UPDATE 29 May: Precita Park will be removed from the Called 24 District

This Afternoon: Listen In as Uptown Almanac Interviews D9 Supe David Campos

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Well, this should be… different. And perhaps maybe possibly even in a good way!

This afternoon at 4:30, our bloggy drinky younger friends at Uptown Almanac will interview our D9 Supervisor David Campos, and you can eavesdrop on the whole thing:

We’ve written about the race to fill Tom Ammiano’s seat in the California State Assembly in the past, in which San Francisco Supervisors David Campos and David Chiu are facing off the the Democratic nomination on June 3rd.  Now we’re bringing the candidates to our weekly radio show on BFF.fm.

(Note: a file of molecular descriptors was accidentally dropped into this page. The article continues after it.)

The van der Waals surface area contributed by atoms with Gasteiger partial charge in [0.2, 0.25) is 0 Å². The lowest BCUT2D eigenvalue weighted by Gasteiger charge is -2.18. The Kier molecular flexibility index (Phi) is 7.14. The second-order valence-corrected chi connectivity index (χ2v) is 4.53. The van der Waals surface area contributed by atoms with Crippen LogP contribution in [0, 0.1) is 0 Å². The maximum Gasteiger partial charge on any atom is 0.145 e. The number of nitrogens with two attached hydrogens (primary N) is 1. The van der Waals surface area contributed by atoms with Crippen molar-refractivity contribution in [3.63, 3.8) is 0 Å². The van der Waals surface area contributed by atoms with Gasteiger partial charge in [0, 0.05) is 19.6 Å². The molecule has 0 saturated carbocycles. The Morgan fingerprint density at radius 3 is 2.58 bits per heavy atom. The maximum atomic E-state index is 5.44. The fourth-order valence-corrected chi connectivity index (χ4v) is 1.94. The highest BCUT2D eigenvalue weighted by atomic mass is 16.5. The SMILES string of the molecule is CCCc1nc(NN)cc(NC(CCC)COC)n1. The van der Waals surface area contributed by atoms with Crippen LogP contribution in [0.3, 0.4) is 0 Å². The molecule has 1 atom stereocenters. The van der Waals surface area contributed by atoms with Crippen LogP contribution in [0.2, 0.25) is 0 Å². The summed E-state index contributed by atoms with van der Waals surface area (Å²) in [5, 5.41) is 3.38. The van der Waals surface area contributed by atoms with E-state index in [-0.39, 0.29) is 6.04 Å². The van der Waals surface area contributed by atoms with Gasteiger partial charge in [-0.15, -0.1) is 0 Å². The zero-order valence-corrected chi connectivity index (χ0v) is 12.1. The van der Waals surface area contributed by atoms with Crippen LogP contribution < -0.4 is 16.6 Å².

This week we’ll be talking to David Campos, a two-term member of the Board of Supervisors representing the Mission, Bernal Heights, and Portola in District 9.  We’ll be discussing city and district issues, his initiatives addressing housing and poverty, the race against Supervisor Chiu for the State Assembly, and what he hopes to accomplish as a member of the Assembly.

The show starts this afternoon at 4:30.  You can stream the interview live directly on BFF.fm, or on Soundtap.

PHOTO: via Uptown Almanac

Weekend Reading: Savvy Perspectives on a Changing San Francisco

Spiral Sunset

Let’s take a moment took to survey the City of San Francisco, which we can see so clearly from our elevated perch in Bernal Heights.